After returning from a year's service with the Army in Vietnam, Chris Price sat on a hilltop with several other veterans in Valley Forge, Pa., and pondered the future. While they listened to Jane Fonda and Donald Sutherland speak at an antiwar rally, the men wondered how they would readjust to civilian life with the horrors of war still fresh in their minds.
"We all left kind of depressed, because we wanted to know how to get help," said Price, of White Bear Lake. "The [Veterans' Administration] had nothing for us at that time. There was no rehab. We needed help, but it wasn't going to happen."
It took four decades for Price to get the kind of support and healing he craved. His group meets once or twice a week at the Vadnais Sports Center, where they lace up their skates, tape their sticks and engage in a true Minnesota form of therapy: a hockey practice. Price, 64, is among 30 disabled military veterans playing for the Minnesota Warriors, a brotherhood on blades that sustains them in ways that civilian society cannot.
Price has diabetes caused by exposure to Agent Orange. Jason Steller, 39, damaged several vertebrae in his back and dislocated both shoulders when his vehicle was blown up by a land mine in Iraq. Other players sustained brain injuries, post-traumatic stress disorder, shrapnel wounds and amputated limbs.
The Warriors held their first practice a year ago, when four guys in jeans took the ice. Friday, on Veterans' Day, they will play a group of local NHL alumni at the Chaska Community Center as part of a fundraising event. Through a game familiar to many of them and new to some, they have found strength, confidence and a sense of belonging that have enriched -- and sometimes saved -- their lives.
"I've played on many teams over the years, but they're just not the same," Price said. "Within the first two minutes in the locker room, you knew your back was covered in a heartbeat. I hadn't felt that since Vietnam. I wish this had been around 40 years ago, but it's a real blessing to have it now."
The Warriors sprang from the vision of Army veteran Andy Qualy and the efforts of an entire platoon of supporters. Qualy, 27, spent eight months at Walter Reed Army Medical Center recovering from injuries incurred in 2006 when his vehicle was destroyed by an explosive device in Iraq.
A Shakopee native, Qualy introduced his Walter Reed roommate Drew Hill to hockey. Hooked on the game, Hill founded the USA Warriors, a team for disabled veterans, in 2008. Two years later, Qualy teamed with Toni O'Brien, director of disabled hockey programs for Minnesota Hockey, to start a team in his home state.
The city of Vadnais Heights donated ice time at its new facility. It adapted a rink to accommodate wheelchairs and the sleds used by players who cannot stand. Donations paid for 20 sets of new pads, helmets and other gear, and volunteers put in the hours to get the program up and running.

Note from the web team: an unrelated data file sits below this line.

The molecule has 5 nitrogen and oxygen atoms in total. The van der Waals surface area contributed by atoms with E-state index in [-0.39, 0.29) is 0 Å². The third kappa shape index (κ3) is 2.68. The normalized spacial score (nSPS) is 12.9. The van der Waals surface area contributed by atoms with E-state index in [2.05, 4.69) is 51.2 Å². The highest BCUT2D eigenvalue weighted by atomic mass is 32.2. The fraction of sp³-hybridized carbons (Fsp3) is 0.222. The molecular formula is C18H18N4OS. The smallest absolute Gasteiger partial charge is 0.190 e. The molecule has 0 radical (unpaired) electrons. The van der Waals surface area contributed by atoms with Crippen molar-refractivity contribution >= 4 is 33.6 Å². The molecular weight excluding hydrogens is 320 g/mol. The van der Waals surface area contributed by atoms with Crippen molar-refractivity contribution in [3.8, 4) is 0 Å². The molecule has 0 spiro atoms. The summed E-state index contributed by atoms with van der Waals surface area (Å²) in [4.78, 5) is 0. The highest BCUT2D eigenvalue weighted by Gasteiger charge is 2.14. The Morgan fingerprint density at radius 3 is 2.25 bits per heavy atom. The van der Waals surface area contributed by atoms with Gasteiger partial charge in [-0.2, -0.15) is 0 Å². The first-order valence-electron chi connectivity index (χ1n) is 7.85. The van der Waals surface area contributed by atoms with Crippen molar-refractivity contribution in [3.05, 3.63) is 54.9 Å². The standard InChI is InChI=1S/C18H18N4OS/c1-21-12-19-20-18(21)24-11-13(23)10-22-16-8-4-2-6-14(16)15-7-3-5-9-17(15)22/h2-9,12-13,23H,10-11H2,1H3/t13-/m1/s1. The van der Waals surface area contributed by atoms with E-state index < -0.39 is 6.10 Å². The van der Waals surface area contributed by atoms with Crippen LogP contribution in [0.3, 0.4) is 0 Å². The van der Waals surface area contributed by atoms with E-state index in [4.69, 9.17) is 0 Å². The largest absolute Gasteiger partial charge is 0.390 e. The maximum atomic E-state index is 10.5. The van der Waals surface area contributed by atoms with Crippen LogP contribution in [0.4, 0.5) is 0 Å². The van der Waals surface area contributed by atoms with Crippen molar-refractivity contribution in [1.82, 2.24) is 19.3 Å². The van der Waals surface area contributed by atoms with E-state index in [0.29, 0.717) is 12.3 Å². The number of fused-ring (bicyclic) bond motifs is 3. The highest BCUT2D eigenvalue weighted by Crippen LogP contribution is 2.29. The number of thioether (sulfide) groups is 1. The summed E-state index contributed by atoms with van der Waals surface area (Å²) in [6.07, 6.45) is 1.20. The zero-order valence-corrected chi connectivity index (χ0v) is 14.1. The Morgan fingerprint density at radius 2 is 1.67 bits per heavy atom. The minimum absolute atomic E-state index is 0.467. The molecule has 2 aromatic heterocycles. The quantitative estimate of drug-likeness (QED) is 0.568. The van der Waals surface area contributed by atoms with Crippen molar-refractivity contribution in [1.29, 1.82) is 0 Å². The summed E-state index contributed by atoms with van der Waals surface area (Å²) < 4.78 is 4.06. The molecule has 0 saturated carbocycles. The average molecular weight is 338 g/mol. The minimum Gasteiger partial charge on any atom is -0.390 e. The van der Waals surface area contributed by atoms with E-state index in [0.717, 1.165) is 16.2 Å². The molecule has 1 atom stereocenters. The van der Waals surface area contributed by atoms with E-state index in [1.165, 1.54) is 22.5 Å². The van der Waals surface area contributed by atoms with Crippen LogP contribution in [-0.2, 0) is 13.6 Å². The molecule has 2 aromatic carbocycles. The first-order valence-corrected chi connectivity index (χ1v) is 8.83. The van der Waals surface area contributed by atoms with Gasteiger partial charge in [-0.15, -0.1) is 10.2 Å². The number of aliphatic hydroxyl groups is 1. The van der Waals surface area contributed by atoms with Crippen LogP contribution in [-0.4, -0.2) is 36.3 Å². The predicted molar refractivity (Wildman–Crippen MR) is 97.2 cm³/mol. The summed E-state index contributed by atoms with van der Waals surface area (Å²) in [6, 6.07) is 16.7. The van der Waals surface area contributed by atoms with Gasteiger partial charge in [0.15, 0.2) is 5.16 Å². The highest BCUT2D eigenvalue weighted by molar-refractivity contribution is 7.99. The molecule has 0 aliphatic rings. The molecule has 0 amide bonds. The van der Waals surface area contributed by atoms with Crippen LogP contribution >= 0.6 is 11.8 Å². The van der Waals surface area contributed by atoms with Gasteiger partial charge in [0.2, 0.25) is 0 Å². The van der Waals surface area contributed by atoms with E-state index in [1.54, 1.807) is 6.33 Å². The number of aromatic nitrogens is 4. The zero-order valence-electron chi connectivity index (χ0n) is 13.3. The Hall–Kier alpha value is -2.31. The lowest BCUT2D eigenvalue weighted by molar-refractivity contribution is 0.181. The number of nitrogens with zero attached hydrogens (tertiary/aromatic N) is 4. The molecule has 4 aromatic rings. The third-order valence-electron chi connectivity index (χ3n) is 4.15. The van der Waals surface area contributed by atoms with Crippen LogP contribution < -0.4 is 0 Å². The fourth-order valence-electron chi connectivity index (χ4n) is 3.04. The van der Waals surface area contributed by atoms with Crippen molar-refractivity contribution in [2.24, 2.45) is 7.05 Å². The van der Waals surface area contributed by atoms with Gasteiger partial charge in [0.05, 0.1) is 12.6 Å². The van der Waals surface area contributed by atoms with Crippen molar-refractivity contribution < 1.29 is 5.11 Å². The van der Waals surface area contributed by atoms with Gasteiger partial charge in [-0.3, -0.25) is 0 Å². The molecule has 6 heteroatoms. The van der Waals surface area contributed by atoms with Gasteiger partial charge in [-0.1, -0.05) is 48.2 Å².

Most of the Warriors come from the Army and Marines, but disabled veterans of all branches are welcome. The roster ranges in age from 21 to 67, with players traveling from as far as St. Cloud. A woman will be joining the team soon, and three sled-hockey players are combining with a civilian sled team until the Warriors have enough for a full roster.
The team requires no hockey experience, and players pay only for their sticks, skates and USA Hockey registration. From his own experience, Qualy knew the benefits could go far beyond recreation.
"When I came back from Walter Reed, I had a serious confidence issue," said Qualy, who sustained a brain injury and significant damage to his right leg in the explosion. "I didn't know if I could make it out here. I didn't see myself playing the game again because of the rods and pins in my leg.
"I was able to motivate myself to start playing again in a men's league, but there was something missing. I wasn't connecting with anyone, because they had no idea what I'd been through. This was an opportunity for me to step up in the veterans' community. This could meet some of their baseline needs: to exercise, to have a social outlet to get them out of the house, and to give them the confidence they can succeed in civilian life."
According to Qualy, being part of the team has given players more energy, enhanced their work and family relationships and widened their social networks. Price finds the physical exertion helpful in working through lingering emotional scars. Warriors president Heidi Pierson said some players were isolated or suicidal before joining the Warriors; as their lives have been changed, so have those of their teammates, who find purpose in guiding them to veterans' services or just lending a sympathetic ear.
Steller was a Navy lieutenant when he was injured in 1993, during his third tour in Iraq. He had been told he would never get out of a wheelchair, but he joined the Warriors eight months ago, participating again in a game he first tried at the age of 4.
"You have a bond in the military, and when you come back and work with other people, they don't get it," he said. "Here, you don't have to explain yourself to anyone. We all have something in common besides hockey, and we all have our ghosts that we carry. We're one big family that will always be there for each other, and that's nice."
Qualy's goal is to expand the program to Duluth and Fargo/Moorhead in the coming years. He's also looking forward to playing again with his brother Kevin, a Warriors teammate now deployed in Iraq.
"We want to make this accessible for as many disabled vets as possible," he said. "This is about more than hockey. To see the impact this has had on people, it's amazing."
Rachel Blount • email@example.com